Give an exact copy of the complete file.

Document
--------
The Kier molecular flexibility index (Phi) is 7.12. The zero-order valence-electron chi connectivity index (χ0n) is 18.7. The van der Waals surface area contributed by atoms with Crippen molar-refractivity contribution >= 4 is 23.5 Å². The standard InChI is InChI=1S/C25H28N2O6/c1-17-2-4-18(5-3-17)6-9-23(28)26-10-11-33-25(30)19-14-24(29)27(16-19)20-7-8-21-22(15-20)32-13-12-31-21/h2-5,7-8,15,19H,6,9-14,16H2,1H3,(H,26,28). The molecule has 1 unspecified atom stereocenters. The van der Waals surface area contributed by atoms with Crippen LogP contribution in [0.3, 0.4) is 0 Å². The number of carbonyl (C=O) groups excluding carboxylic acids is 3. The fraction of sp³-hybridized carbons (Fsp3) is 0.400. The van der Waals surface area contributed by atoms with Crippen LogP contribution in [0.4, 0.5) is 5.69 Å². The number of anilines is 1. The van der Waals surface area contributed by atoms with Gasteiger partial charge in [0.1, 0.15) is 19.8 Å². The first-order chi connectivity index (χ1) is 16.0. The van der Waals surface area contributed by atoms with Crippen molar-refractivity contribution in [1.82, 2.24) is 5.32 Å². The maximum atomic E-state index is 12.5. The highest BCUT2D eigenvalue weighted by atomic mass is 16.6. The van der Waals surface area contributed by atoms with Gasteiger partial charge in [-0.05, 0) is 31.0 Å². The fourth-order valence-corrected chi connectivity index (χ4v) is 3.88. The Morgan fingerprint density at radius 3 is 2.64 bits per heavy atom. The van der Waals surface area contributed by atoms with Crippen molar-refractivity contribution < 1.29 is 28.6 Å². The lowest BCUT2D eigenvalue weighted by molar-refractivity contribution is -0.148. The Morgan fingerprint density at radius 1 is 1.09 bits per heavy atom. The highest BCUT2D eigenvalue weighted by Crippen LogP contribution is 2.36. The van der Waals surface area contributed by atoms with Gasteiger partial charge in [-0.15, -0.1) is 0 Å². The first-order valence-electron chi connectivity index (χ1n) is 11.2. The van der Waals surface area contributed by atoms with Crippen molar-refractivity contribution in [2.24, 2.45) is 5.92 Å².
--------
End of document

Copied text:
The Kier molecular flexibility index (Phi) is 7.12. The zero-order valence-electron chi connectivity index (χ0n) is 18.7. The van der Waals surface area contributed by atoms with Crippen molar-refractivity contribution >= 4 is 23.5 Å². The standard InChI is InChI=1S/C25H28N2O6/c1-17-2-4-18(5-3-17)6-9-23(28)26-10-11-33-25(30)19-14-24(29)27(16-19)20-7-8-21-22(15-20)32-13-12-31-21/h2-5,7-8,15,19H,6,9-14,16H2,1H3,(H,26,28). The molecule has 1 unspecified atom stereocenters. The van der Waals surface area contributed by atoms with Crippen LogP contribution in [0.3, 0.4) is 0 Å². The number of carbonyl (C=O) groups excluding carboxylic acids is 3. The fraction of sp³-hybridized carbons (Fsp3) is 0.400. The van der Waals surface area contributed by atoms with Crippen LogP contribution in [0.4, 0.5) is 5.69 Å². The number of anilines is 1. The van der Waals surface area contributed by atoms with Gasteiger partial charge in [0.1, 0.15) is 19.8 Å². The first-order chi connectivity index (χ1) is 16.0. The van der Waals surface area contributed by atoms with Crippen molar-refractivity contribution in [1.82, 2.24) is 5.32 Å². The maximum atomic E-state index is 12.5. The highest BCUT2D eigenvalue weighted by atomic mass is 16.6. The van der Waals surface area contributed by atoms with Gasteiger partial charge in [-0.05, 0) is 31.0 Å². The fourth-order valence-corrected chi connectivity index (χ4v) is 3.88. The Morgan fingerprint density at radius 3 is 2.64 bits per heavy atom. The van der Waals surface area contributed by atoms with Crippen molar-refractivity contribution < 1.29 is 28.6 Å². The lowest BCUT2D eigenvalue weighted by molar-refractivity contribution is -0.148. The Morgan fingerprint density at radius 1 is 1.09 bits per heavy atom. The highest BCUT2D eigenvalue weighted by Crippen LogP contribution is 2.36. The van der Waals surface area contributed by atoms with Gasteiger partial charge in [-0.15, -0.1) is 0 Å². The first-order valence-electron chi connectivity index (χ1n) is 11.2. The van der Waals surface area contributed by atoms with Crippen molar-refractivity contribution in [2.24, 2.45) is 5.92 Å².